Before the COVID-19 pandemic, most Walmart Inc. (NYSE: WMT) supercenters were open 24 hours a day. Nearly all of the giant stores have been open for about half that many hours since mid-March.
Beginning Monday, August 17, about 4,000 of the company’s 4,700 U.S. stores will remain open for an extra 90 minutes, until 10:00 p.m. local time.
The company announced the change in a Friday morning tweet, saying the extension gives customers more options to shop for food, medicine and other supplies.
We’re expanding many Walmart store closing times from 8:30 p.m. to 10 p.m. Expanding our hours of operations provides customers with greater options to shop food, medicine and supplies. https://t.co/n5Dmzp7Kh7 pic.twitter.com/0qLBiey4Ax
— Walmart Inc. (@WalmartInc) August 14, 2020
Just to prove that it’s impossible to please everybody, one of the first tweeted replies shouted that stores should open an hour earlier. Opening times may vary but are generally around 7:00 a.m. local time.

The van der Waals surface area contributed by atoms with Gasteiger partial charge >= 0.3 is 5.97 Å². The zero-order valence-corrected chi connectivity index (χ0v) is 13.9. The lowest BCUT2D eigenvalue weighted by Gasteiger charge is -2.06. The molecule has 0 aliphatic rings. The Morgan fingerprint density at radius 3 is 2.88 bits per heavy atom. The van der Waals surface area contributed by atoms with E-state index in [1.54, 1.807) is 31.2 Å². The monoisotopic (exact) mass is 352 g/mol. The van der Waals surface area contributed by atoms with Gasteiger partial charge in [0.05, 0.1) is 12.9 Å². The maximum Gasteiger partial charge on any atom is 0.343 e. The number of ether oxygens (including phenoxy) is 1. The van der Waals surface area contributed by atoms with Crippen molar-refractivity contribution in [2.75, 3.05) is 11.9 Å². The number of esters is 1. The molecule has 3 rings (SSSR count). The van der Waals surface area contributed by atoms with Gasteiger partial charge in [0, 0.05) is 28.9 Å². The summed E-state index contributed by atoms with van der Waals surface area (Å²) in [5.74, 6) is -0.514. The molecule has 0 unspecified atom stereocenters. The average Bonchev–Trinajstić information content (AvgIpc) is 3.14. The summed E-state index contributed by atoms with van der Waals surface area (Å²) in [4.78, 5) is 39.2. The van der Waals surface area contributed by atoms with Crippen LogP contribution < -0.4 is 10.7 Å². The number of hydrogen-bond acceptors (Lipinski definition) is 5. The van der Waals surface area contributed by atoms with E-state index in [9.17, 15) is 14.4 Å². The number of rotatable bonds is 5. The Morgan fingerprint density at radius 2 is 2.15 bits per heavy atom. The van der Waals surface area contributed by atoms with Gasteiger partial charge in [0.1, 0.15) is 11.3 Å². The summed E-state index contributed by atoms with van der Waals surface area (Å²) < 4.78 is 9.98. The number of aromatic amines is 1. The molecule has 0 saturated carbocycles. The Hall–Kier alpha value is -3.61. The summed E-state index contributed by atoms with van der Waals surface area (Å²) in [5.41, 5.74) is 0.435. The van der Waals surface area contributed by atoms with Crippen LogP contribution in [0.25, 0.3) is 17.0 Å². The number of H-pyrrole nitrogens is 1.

Walmart also sets aside an hour a day, every Tuesday before the regular opening time, for customers over the age of 60. A store’s pharmacy and vision services are also open during that special hour.
While Walmart’s idea was to reduce the number of contacts for customers most susceptible to contracting the virus, many seniors have indicated that getting up, dressed, coffee’d and to the store by 6:00 a.m. is not something they plan to do. Most praised Walmart for thinking of their older customers’ health, however.
The company’s auto centers were closed from mid-March, although the services began to reopen in early June.
On July 21, Walmart announced that for the first time in decades, its stores will be closed on Thanksgiving Day this year. The company said that the closure was meant to show appreciation for the efforts of store employees through a difficult year.
Walmart stock traded up about 0.7% at $132.82 in the mid-afternoon Friday. The stock’s 52-week range is $102.00 to $134.13, and the consensus price target is $138.71.